New mobile app to help shipbuilders' navigation

BAE Systems' Govan shipyard
Image caption BAE Systems on the Clyde constructs sections of the ships, which are then assembled at Rosyth

Workers building the UK's largest-ever warships are using a mobile application to stop them getting lost inside the huge vessels.

The app lets workers scan QR codes with their phones which will then display navigation routes available to them.

The innovation came into being because conventional satellite navigation cannot penetrate the ships' structure.

Experts say the app could also be used inside large buildings or underground transport networks.

HMS Queen Elizabeth and its under-construction sister ship, HMS Prince of Wales, have more than 3,000 compartments spread across 12 decks, where even routine journeys can take up to 20 minutes to complete.

'Plat Nav'

The Platform Navigation application works by allowing shipyard construction workers to use an encrypted application to scan one of 3,600 QR codes located at compartment entrances, before typing in their destination on the carrier. The application then displays the best route.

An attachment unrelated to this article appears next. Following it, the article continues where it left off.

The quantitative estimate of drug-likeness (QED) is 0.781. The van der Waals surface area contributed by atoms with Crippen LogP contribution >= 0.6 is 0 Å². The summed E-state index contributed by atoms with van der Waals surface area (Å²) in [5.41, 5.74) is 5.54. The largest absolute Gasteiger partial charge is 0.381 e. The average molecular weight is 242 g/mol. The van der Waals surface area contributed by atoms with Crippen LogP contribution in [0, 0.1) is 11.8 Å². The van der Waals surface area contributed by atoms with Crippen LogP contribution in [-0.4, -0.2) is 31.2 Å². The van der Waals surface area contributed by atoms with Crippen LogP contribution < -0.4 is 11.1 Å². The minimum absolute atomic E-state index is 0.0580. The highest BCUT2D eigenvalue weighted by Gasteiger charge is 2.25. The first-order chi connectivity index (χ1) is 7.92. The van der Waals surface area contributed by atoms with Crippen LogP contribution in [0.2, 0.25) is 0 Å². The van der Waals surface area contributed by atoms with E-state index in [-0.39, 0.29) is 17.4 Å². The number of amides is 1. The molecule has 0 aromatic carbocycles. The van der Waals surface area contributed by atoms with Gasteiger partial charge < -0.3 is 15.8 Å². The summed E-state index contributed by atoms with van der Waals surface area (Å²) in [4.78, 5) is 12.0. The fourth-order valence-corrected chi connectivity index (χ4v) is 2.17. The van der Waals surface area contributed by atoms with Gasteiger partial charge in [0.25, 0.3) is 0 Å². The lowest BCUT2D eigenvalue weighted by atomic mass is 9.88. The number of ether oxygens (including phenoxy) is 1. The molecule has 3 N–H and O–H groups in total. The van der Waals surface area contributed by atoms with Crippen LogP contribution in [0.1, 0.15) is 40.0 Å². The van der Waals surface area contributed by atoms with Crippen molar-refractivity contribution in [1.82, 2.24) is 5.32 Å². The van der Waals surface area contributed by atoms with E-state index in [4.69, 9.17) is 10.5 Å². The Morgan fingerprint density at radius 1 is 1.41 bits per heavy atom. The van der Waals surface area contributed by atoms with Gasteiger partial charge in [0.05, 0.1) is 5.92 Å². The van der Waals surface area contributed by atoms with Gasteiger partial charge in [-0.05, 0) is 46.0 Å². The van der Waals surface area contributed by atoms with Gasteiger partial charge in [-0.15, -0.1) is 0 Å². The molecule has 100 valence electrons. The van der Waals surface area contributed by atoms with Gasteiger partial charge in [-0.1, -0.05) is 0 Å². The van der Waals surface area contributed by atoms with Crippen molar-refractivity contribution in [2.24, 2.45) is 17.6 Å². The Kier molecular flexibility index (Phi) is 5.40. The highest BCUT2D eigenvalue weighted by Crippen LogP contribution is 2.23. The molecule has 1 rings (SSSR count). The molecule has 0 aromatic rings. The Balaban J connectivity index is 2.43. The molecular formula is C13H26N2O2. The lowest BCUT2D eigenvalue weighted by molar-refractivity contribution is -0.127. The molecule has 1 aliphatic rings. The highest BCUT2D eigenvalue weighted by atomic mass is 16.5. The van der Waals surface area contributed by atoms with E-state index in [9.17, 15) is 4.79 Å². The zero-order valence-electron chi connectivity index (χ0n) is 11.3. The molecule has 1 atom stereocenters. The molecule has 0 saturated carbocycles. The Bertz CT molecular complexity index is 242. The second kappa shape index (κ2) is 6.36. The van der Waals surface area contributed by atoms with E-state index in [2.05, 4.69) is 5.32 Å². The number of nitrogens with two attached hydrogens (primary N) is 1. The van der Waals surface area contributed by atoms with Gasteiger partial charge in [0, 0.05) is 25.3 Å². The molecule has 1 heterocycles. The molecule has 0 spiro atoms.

Image copyright Thinkstock
Image caption There are 3,600 QR codes in use around the ships

Dubbed "Plat Nav" by some, the app is primarily designed for new workers and infrequent visitors to the ship, but it can also help experienced employees when a regular route is blocked or when they need to find a less frequently visited area.

Mick Ord, managing director at BAE Systems Naval Ships, said: "These are the largest and most powerful warships ever constructed for the Royal Navy so we need to keep finding smarter, safer and more efficient ways of working.

"Platform Navigation is a truly innovative device as it provides greater visibility within complex environments so that employees can concentrate on the task in hand, which for us means delivering the nation's flagships."

Creators of the application say it could also be developed to be help construction workers on other large ships or construction projects, as well as potentially being used in large buildings and underground transport networks.

More on this story

Related Internet links

The BBC is not responsible for the content of external Internet sites